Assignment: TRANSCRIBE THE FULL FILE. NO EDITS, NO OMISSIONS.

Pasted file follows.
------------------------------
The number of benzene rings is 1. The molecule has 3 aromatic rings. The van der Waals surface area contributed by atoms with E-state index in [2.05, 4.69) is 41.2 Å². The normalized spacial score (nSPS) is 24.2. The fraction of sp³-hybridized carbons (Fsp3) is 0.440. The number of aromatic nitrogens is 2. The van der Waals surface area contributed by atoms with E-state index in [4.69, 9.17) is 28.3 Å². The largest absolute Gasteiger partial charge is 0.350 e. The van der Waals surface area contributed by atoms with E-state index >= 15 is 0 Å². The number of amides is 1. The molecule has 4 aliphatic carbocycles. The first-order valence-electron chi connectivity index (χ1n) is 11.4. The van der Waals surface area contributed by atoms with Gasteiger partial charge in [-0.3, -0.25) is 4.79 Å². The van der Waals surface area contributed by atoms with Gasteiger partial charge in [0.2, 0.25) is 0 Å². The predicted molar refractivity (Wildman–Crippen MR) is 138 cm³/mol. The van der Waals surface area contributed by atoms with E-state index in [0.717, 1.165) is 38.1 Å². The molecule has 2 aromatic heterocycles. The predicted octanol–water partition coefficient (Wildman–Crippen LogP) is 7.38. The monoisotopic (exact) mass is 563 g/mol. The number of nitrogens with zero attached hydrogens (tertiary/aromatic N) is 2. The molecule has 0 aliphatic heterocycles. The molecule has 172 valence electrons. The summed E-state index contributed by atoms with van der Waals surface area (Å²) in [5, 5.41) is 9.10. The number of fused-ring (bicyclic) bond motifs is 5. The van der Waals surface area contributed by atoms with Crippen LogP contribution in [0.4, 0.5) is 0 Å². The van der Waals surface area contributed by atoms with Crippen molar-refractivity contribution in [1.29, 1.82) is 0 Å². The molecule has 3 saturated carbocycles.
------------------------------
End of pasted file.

The number of benzene rings is 1. The molecule has 3 aromatic rings. The van der Waals surface area contributed by atoms with E-state index in [2.05, 4.69) is 41.2 Å². The normalized spacial score (nSPS) is 24.2. The fraction of sp³-hybridized carbons (Fsp3) is 0.440. The number of aromatic nitrogens is 2. The van der Waals surface area contributed by atoms with E-state index in [4.69, 9.17) is 28.3 Å². The largest absolute Gasteiger partial charge is 0.350 e. The van der Waals surface area contributed by atoms with E-state index >= 15 is 0 Å². The number of amides is 1. The molecule has 4 aliphatic carbocycles. The first-order valence-electron chi connectivity index (χ1n) is 11.4. The van der Waals surface area contributed by atoms with Gasteiger partial charge in [-0.3, -0.25) is 4.79 Å². The van der Waals surface area contributed by atoms with Gasteiger partial charge in [0.2, 0.25) is 0 Å². The predicted molar refractivity (Wildman–Crippen MR) is 138 cm³/mol. The van der Waals surface area contributed by atoms with E-state index in [0.717, 1.165) is 38.1 Å². The molecule has 2 aromatic heterocycles. The predicted octanol–water partition coefficient (Wildman–Crippen LogP) is 7.38. The monoisotopic (exact) mass is 563 g/mol. The number of nitrogens with zero attached hydrogens (tertiary/aromatic N) is 2. The molecule has 0 aliphatic heterocycles. The molecule has 172 valence electrons. The summed E-state index contributed by atoms with van der Waals surface area (Å²) in [5, 5.41) is 9.10. The number of fused-ring (bicyclic) bond motifs is 5. The van der Waals surface area contributed by atoms with Crippen LogP contribution in [0.4, 0.5) is 0 Å². The van der Waals surface area contributed by atoms with Crippen molar-refractivity contribution in [1.29, 1.82) is 0 Å². The molecule has 3 saturated carbocycles.